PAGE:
I am afraid of failing, yes, but here is an uglier truth. I am also afraid of hard work. Or rather, I am afraid of hard work that goes unrecognized and unappreciated. I am afraid of 1.6 million people who say, “Your words don’t matter.”
I want to give up.
And yet, I can’t quite do it. I can’t completely walk away. Because this space has changed me. In some ways it is healing me. I’ve made friends here. I’ve found a tiny community of artists who are fighting to say something true. These people inspire me. And I’ve experienced moments of extraordinary grace from readers, some whom I’ve never even met in real life, who have sent encouraging emails and have shared their own stories, who have sent me articles and books that are dear to them, and even one who bought the most beautiful cook book I’ve ever seen and mailed it all the way to Korea.
Jim Carrey once said, “I think everybody should get rich and famous and do everything they ever dreamed of so they can see that it’s not the answer.”
I’ve never been rich or famous, but I can tell you that as a writer, having an article go viral is not the answer. And it seems that having an agent or finishing a manuscript is not the answer. Satisfaction and conviction that this work is good and that it is worth doing has to come from somewhere else.
I don’t know what the next few months will look like here on the blog, but I’m committed to trying to figure this out. Should I write? Should I not write? What should I write? And why? And for whom? Hopefully I will find a way forward–a way to be able to do what I love without compromising the kind of person I want to be.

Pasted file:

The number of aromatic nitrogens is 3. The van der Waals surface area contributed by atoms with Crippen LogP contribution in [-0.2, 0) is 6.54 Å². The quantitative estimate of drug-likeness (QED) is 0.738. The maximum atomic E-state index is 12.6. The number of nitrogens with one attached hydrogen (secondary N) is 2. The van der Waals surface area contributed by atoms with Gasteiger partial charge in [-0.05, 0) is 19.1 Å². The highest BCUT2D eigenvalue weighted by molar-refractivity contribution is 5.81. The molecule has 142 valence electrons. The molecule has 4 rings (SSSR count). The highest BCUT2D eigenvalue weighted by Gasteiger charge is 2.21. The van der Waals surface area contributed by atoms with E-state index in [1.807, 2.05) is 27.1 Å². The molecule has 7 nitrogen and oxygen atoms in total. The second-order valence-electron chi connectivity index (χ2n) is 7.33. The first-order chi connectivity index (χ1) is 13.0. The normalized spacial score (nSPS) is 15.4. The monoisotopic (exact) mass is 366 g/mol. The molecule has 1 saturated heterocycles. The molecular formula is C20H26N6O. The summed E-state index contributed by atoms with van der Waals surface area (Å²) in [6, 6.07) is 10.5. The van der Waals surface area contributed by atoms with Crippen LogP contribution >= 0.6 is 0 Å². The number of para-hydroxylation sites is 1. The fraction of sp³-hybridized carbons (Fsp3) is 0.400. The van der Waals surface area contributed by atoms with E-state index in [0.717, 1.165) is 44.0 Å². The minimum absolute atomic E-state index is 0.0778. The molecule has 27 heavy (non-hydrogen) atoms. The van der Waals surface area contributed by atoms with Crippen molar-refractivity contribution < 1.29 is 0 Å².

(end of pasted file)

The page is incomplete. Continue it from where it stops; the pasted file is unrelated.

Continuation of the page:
****EDIT: I just wanted to add a note letting you all know how much I appreciate all of the kind and supportive comments I’ve been receiving on this post and for all of the new followers. I am really overwhelmed by your generosity and support. Online interactions can sometimes be so negative and all of your kind words have really touched me. I may not be able to respond to each and every comment, but please know that I’ve read every word and I appreciate them. I know I’ll come back to them in moments of discouragement. I’ll be checking out a lot of your blogs over the weekend. There’s a phrase we use in Korea that means “Don’t give up! You can do it!” It more or less translates to “Fighting!” in English. So to all of my fellow writers, artists, and creators, “Fighting!”
Last August my husband and I packed up our apartment, stored our belongings, sold our cars, crammed everything we thought we couldn’t live without into 4 suitcases and took a one-way flight to South Korea. We were going to teach, something neither of us had any experience doing. We didn’t know anyone in Korea and we didn’t speak the language. The plan seemed foolproof.
After three years of marriage and three years of working dead-end jobs – watching friends finish graduate school, start the careers they dreamed of, and begin buying houses and starting families, I felt stuck. I felt stuck in spite of the fact that we had moved across the country, just to try something new. I felt stuck in spite of my changing jobs every summer since college, consistently growing to hate whatever my current job was and searching for something better. I felt stuck even though I loved North Carolina, lived within meters of my best friend, had two fantastic cats, and had been able to do some traveling each year. In spite of all of that, the disquiet inside of me was unrelenting.